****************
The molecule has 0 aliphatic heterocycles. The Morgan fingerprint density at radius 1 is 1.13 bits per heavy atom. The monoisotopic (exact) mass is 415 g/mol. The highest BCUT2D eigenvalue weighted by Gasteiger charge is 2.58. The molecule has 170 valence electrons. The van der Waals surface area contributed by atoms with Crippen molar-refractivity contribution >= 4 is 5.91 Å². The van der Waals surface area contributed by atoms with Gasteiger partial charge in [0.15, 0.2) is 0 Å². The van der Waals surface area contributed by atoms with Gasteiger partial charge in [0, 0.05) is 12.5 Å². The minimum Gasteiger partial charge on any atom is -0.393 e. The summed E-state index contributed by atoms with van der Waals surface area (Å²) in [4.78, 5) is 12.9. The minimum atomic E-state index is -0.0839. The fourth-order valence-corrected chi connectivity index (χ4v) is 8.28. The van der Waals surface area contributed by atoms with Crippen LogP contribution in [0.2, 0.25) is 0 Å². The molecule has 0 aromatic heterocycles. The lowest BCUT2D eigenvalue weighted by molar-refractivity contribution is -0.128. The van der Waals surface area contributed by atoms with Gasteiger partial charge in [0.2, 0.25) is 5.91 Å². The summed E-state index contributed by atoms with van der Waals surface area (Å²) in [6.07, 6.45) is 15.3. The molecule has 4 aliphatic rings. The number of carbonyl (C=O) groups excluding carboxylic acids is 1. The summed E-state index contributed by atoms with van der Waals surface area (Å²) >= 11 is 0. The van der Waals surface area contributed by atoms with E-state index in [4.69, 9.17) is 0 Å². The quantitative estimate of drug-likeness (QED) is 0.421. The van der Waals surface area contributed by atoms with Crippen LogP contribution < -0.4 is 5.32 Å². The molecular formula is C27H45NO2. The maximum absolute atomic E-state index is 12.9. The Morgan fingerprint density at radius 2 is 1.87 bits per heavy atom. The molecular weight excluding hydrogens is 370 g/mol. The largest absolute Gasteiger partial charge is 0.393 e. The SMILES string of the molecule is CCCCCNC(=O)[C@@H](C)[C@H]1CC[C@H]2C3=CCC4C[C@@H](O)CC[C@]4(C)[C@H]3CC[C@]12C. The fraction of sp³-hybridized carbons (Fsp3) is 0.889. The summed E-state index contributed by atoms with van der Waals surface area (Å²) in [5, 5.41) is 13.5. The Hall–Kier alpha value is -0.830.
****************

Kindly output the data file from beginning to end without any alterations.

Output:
The molecule has 0 aliphatic heterocycles. The Morgan fingerprint density at radius 1 is 1.13 bits per heavy atom. The monoisotopic (exact) mass is 415 g/mol. The highest BCUT2D eigenvalue weighted by Gasteiger charge is 2.58. The molecule has 170 valence electrons. The van der Waals surface area contributed by atoms with Crippen molar-refractivity contribution >= 4 is 5.91 Å². The van der Waals surface area contributed by atoms with Gasteiger partial charge in [0.15, 0.2) is 0 Å². The van der Waals surface area contributed by atoms with Gasteiger partial charge in [0, 0.05) is 12.5 Å². The minimum Gasteiger partial charge on any atom is -0.393 e. The summed E-state index contributed by atoms with van der Waals surface area (Å²) in [4.78, 5) is 12.9. The minimum atomic E-state index is -0.0839. The fourth-order valence-corrected chi connectivity index (χ4v) is 8.28. The van der Waals surface area contributed by atoms with Crippen LogP contribution in [0.2, 0.25) is 0 Å². The molecule has 0 aromatic heterocycles. The lowest BCUT2D eigenvalue weighted by molar-refractivity contribution is -0.128. The van der Waals surface area contributed by atoms with Gasteiger partial charge in [0.2, 0.25) is 5.91 Å². The summed E-state index contributed by atoms with van der Waals surface area (Å²) in [6.07, 6.45) is 15.3. The molecule has 4 aliphatic rings. The number of carbonyl (C=O) groups excluding carboxylic acids is 1. The summed E-state index contributed by atoms with van der Waals surface area (Å²) >= 11 is 0. The van der Waals surface area contributed by atoms with E-state index in [4.69, 9.17) is 0 Å². The quantitative estimate of drug-likeness (QED) is 0.421. The van der Waals surface area contributed by atoms with Crippen LogP contribution < -0.4 is 5.32 Å². The molecular formula is C27H45NO2. The maximum absolute atomic E-state index is 12.9. The Morgan fingerprint density at radius 2 is 1.87 bits per heavy atom. The molecular weight excluding hydrogens is 370 g/mol. The largest absolute Gasteiger partial charge is 0.393 e. The SMILES string of the molecule is CCCCCNC(=O)[C@@H](C)[C@H]1CC[C@H]2C3=CCC4C[C@@H](O)CC[C@]4(C)[C@H]3CC[C@]12C. The fraction of sp³-hybridized carbons (Fsp3) is 0.889. The summed E-state index contributed by atoms with van der Waals surface area (Å²) in [5, 5.41) is 13.5. The Hall–Kier alpha value is -0.830.